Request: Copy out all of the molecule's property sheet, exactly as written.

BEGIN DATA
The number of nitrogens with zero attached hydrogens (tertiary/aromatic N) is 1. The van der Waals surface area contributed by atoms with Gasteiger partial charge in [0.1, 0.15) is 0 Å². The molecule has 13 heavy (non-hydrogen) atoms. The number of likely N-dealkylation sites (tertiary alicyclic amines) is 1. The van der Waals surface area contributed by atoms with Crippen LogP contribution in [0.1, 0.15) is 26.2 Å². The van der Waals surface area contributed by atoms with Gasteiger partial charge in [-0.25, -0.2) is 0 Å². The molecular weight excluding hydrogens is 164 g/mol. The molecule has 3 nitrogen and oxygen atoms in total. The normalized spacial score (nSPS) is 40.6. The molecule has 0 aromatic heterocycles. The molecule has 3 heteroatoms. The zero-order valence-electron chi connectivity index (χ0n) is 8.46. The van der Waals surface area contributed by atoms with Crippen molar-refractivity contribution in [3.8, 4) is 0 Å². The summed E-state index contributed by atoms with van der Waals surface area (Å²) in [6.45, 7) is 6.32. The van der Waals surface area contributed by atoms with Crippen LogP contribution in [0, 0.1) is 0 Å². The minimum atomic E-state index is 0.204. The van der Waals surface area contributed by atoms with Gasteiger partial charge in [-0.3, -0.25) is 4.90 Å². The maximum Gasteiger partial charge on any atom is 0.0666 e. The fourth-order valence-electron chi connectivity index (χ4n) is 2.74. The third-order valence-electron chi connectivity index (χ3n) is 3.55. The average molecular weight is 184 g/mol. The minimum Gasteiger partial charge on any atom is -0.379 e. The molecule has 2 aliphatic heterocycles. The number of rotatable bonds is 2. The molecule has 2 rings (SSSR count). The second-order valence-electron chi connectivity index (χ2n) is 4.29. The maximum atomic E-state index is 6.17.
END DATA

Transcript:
The number of nitrogens with zero attached hydrogens (tertiary/aromatic N) is 1. The van der Waals surface area contributed by atoms with Gasteiger partial charge in [0.1, 0.15) is 0 Å². The molecule has 13 heavy (non-hydrogen) atoms. The number of likely N-dealkylation sites (tertiary alicyclic amines) is 1. The van der Waals surface area contributed by atoms with Crippen LogP contribution in [0.1, 0.15) is 26.2 Å². The van der Waals surface area contributed by atoms with Gasteiger partial charge in [-0.25, -0.2) is 0 Å². The molecular weight excluding hydrogens is 164 g/mol. The molecule has 3 nitrogen and oxygen atoms in total. The normalized spacial score (nSPS) is 40.6. The molecule has 0 aromatic heterocycles. The molecule has 3 heteroatoms. The zero-order valence-electron chi connectivity index (χ0n) is 8.46. The van der Waals surface area contributed by atoms with Crippen molar-refractivity contribution in [3.8, 4) is 0 Å². The summed E-state index contributed by atoms with van der Waals surface area (Å²) in [6.45, 7) is 6.32. The van der Waals surface area contributed by atoms with Crippen LogP contribution in [0, 0.1) is 0 Å². The minimum atomic E-state index is 0.204. The van der Waals surface area contributed by atoms with Gasteiger partial charge in [-0.3, -0.25) is 4.90 Å². The maximum Gasteiger partial charge on any atom is 0.0666 e. The fourth-order valence-electron chi connectivity index (χ4n) is 2.74. The third-order valence-electron chi connectivity index (χ3n) is 3.55. The average molecular weight is 184 g/mol. The minimum Gasteiger partial charge on any atom is -0.379 e. The molecule has 2 aliphatic heterocycles. The number of rotatable bonds is 2. The molecule has 2 rings (SSSR count). The second-order valence-electron chi connectivity index (χ2n) is 4.29. The maximum atomic E-state index is 6.17.